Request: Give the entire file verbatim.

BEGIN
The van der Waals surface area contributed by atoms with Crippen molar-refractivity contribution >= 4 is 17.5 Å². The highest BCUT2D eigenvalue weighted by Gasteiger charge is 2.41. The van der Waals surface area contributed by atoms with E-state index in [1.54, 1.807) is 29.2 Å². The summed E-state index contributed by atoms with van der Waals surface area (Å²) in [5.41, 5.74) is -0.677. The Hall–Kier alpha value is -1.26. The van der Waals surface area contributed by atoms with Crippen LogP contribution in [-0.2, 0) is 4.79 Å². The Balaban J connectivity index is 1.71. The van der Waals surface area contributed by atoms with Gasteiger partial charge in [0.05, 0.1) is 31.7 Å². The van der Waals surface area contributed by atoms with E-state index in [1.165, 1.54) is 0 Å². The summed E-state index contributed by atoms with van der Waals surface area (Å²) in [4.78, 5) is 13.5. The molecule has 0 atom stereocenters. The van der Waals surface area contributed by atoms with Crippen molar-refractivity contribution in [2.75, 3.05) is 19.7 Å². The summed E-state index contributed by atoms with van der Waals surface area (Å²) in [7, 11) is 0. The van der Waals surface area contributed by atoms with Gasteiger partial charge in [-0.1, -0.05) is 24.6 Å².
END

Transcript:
The van der Waals surface area contributed by atoms with Crippen molar-refractivity contribution >= 4 is 17.5 Å². The highest BCUT2D eigenvalue weighted by Gasteiger charge is 2.41. The van der Waals surface area contributed by atoms with E-state index in [1.54, 1.807) is 29.2 Å². The summed E-state index contributed by atoms with van der Waals surface area (Å²) in [5.41, 5.74) is -0.677. The Hall–Kier alpha value is -1.26. The van der Waals surface area contributed by atoms with Crippen LogP contribution in [-0.2, 0) is 4.79 Å². The Balaban J connectivity index is 1.71. The van der Waals surface area contributed by atoms with Gasteiger partial charge in [0.05, 0.1) is 31.7 Å². The van der Waals surface area contributed by atoms with E-state index in [1.165, 1.54) is 0 Å². The summed E-state index contributed by atoms with van der Waals surface area (Å²) in [4.78, 5) is 13.5. The molecule has 0 atom stereocenters. The van der Waals surface area contributed by atoms with Crippen molar-refractivity contribution in [2.75, 3.05) is 19.7 Å². The summed E-state index contributed by atoms with van der Waals surface area (Å²) in [7, 11) is 0. The van der Waals surface area contributed by atoms with Gasteiger partial charge in [-0.1, -0.05) is 24.6 Å².